I was in Bucharest last week at the Bologna Process Researchers Conference (I chaired the Social Dimension/Equity Track), hosted by Romania’s amazingly productive higher education agency, UEFISCDI (don’t ask what it stands for). So I thought it would be a good time to talk about where Bologna is at these days.
The Bologna Process started back in 1998, essentially as a labour mobility measure. Prior to Bologna, Europe had a bewildering variety of first degrees, lasting anywhere from two to six years, all of which had different names. This made labour mobility more difficult. How is a Portuguese employer supposed to understand what skills the holder of a Lithuanian first-degree possesses? Even if she could read it, she’d have no idea what the degree consisted of, what skills were imparted, etc.
Bologna was meant to deal with that in two ways. The first was to harmonize degree structures and lengths. Thus, the formula “3+2+3” for Bachelor’s, Master’s and Doctorates. This formula is a bit reductionist, and first degrees can in many cases still be more than 3 years (the Scots, for instance, kept their four year structure), and can still have different names (the French got to keep “license”, since “Baccalaureat” was already taken). But for the most part harmonization was achieved.
The second part of Bologna dealt with Quality Assurance. If this new European Higher Education Area (EHEA) was going to make sense – that is, if students from Bulgaria were going to be able to seamlessly transfer into Finnish universities (or whatever) – there had to be some way to assure that the degrees in different parts of the EHEA were in fact compatible. This led to the creation of harmonized Quality Assurance processes to ensure this was the case. And while I’ve never heard anyone claim that a degree from an Albanian university is equivalent to one from (say) a French university, this common framework nevertheless seems to have had a positive effect on student mobility.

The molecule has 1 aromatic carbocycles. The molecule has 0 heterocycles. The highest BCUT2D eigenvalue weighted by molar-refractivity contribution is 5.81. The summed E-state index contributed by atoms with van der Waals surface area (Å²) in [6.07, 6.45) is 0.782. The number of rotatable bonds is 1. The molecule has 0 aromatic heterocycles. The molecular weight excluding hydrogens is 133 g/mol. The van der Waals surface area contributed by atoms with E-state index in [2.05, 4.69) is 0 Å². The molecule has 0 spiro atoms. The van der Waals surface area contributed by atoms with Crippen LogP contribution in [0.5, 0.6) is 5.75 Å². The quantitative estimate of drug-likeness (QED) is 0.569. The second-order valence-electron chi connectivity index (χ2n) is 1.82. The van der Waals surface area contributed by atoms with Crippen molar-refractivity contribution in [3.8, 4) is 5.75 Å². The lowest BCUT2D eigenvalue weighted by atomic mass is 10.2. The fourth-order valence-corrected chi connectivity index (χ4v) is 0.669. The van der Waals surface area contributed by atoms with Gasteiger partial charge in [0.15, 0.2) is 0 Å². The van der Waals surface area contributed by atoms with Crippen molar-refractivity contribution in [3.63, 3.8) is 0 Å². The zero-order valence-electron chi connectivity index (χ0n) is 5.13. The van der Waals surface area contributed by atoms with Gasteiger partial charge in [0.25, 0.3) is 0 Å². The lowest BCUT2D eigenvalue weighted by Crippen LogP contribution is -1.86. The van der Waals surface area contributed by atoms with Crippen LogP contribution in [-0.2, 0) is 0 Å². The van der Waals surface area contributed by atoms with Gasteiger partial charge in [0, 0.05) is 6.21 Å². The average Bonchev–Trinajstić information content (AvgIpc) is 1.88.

The problem is that the heavy lifting on Bologna – actually changing national legislation with respect to degrees and quality assurance – was all finished years ago. So what is there to keep the “Bologna Process” going? Well, there are on-going implementation issues. But more importantly there is the attempt to keep adding items to the supra-national agenda – things such as teaching and learning, lifelong learning, the “social dimension” (i.e. equity).
Unfortunately, while these are all interesting issues, the implementation of any of these are fundamentally stuck at the national level. The usual suspects might want to supra-nationalize things like access – in the same way that here in Canada they clamour for a federal role to oversee those mean, nasty provinces – but it ain’t going to happen.
In the absence of anything implementable, “Bologna” is increasingly a free-floating forum for higher education modernizers to exchange ideas and experience. That’s not nothing – I’d argue Canada could use a bit more of this, for instance – but it’s not very compelling, either. The Process is thus beginning to resemble a car without an engine.
Can it be revived? Yes, and I would argue that it probably will be. Soon enough, people will start asking the question “so, this EHEA… what’s it for, exactly?” And given the state of the European economy, the answer to that question is surely going to be “growth”. That implies a focus on education quality, innovation, technology transfer, and university-business co-operation.
That’s a somewhat different set of preoccupations than the ones now at the centre of Bologna. The shift should be interesting.